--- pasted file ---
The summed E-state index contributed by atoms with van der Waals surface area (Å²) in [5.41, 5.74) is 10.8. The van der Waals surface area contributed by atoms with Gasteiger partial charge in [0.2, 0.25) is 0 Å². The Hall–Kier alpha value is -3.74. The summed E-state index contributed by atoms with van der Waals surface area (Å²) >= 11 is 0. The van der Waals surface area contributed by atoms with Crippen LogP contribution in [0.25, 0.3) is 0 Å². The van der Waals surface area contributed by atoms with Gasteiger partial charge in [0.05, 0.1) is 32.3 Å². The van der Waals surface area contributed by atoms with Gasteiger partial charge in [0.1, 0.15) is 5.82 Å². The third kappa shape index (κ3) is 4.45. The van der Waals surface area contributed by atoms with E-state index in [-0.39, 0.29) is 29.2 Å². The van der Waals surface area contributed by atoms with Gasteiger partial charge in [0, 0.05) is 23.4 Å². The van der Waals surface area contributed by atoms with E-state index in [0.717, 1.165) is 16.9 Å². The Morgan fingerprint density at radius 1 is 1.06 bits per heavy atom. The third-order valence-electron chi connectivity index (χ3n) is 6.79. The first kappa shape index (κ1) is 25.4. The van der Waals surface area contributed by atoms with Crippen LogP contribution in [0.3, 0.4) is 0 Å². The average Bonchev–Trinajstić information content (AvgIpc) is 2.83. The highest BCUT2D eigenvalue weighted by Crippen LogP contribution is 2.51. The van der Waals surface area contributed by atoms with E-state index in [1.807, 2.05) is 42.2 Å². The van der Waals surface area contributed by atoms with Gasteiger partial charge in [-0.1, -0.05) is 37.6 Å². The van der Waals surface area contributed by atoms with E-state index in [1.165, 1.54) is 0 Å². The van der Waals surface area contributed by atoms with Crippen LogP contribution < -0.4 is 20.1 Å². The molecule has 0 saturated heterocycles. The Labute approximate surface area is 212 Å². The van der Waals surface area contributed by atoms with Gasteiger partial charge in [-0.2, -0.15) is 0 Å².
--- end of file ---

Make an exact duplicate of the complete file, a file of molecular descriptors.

The summed E-state index contributed by atoms with van der Waals surface area (Å²) in [5.41, 5.74) is 10.8. The van der Waals surface area contributed by atoms with Gasteiger partial charge in [0.2, 0.25) is 0 Å². The Hall–Kier alpha value is -3.74. The summed E-state index contributed by atoms with van der Waals surface area (Å²) >= 11 is 0. The van der Waals surface area contributed by atoms with Crippen LogP contribution in [0.25, 0.3) is 0 Å². The van der Waals surface area contributed by atoms with Gasteiger partial charge in [0.05, 0.1) is 32.3 Å². The van der Waals surface area contributed by atoms with Gasteiger partial charge in [0.1, 0.15) is 5.82 Å². The third kappa shape index (κ3) is 4.45. The van der Waals surface area contributed by atoms with E-state index in [-0.39, 0.29) is 29.2 Å². The van der Waals surface area contributed by atoms with Gasteiger partial charge in [0, 0.05) is 23.4 Å². The van der Waals surface area contributed by atoms with E-state index in [0.717, 1.165) is 16.9 Å². The Morgan fingerprint density at radius 1 is 1.06 bits per heavy atom. The third-order valence-electron chi connectivity index (χ3n) is 6.79. The first kappa shape index (κ1) is 25.4. The van der Waals surface area contributed by atoms with Crippen LogP contribution in [0.3, 0.4) is 0 Å². The average Bonchev–Trinajstić information content (AvgIpc) is 2.83. The highest BCUT2D eigenvalue weighted by Crippen LogP contribution is 2.51. The van der Waals surface area contributed by atoms with E-state index in [1.807, 2.05) is 42.2 Å². The van der Waals surface area contributed by atoms with Gasteiger partial charge in [-0.1, -0.05) is 37.6 Å². The van der Waals surface area contributed by atoms with E-state index in [1.165, 1.54) is 0 Å². The van der Waals surface area contributed by atoms with Crippen LogP contribution < -0.4 is 20.1 Å². The molecule has 0 saturated heterocycles. The Labute approximate surface area is 212 Å². The van der Waals surface area contributed by atoms with Gasteiger partial charge in [-0.2, -0.15) is 0 Å².